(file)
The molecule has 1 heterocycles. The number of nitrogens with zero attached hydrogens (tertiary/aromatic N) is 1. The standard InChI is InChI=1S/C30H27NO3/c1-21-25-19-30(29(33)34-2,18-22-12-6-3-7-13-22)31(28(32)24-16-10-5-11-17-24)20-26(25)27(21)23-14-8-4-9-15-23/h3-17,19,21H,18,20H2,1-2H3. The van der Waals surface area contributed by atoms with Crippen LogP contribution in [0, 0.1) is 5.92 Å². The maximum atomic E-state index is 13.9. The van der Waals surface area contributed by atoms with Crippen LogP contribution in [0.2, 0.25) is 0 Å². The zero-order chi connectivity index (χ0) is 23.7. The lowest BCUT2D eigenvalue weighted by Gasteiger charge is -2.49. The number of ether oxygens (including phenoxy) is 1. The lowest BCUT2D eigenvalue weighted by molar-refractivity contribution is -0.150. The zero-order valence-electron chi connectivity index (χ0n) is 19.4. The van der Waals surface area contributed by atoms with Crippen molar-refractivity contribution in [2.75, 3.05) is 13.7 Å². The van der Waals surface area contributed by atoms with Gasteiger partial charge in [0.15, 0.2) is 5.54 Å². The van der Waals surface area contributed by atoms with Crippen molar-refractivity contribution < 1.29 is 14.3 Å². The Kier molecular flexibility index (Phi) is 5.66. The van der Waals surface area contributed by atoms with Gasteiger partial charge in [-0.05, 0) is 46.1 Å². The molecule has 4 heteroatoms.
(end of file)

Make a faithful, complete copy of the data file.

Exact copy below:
The molecule has 1 heterocycles. The number of nitrogens with zero attached hydrogens (tertiary/aromatic N) is 1. The standard InChI is InChI=1S/C30H27NO3/c1-21-25-19-30(29(33)34-2,18-22-12-6-3-7-13-22)31(28(32)24-16-10-5-11-17-24)20-26(25)27(21)23-14-8-4-9-15-23/h3-17,19,21H,18,20H2,1-2H3. The van der Waals surface area contributed by atoms with Crippen LogP contribution in [0, 0.1) is 5.92 Å². The maximum atomic E-state index is 13.9. The van der Waals surface area contributed by atoms with Crippen LogP contribution in [0.2, 0.25) is 0 Å². The zero-order chi connectivity index (χ0) is 23.7. The lowest BCUT2D eigenvalue weighted by Gasteiger charge is -2.49. The number of ether oxygens (including phenoxy) is 1. The lowest BCUT2D eigenvalue weighted by molar-refractivity contribution is -0.150. The zero-order valence-electron chi connectivity index (χ0n) is 19.4. The van der Waals surface area contributed by atoms with Crippen molar-refractivity contribution in [2.75, 3.05) is 13.7 Å². The van der Waals surface area contributed by atoms with Gasteiger partial charge in [0.15, 0.2) is 5.54 Å². The van der Waals surface area contributed by atoms with Crippen molar-refractivity contribution < 1.29 is 14.3 Å². The Kier molecular flexibility index (Phi) is 5.66. The van der Waals surface area contributed by atoms with Gasteiger partial charge in [-0.05, 0) is 46.1 Å². The molecule has 4 heteroatoms.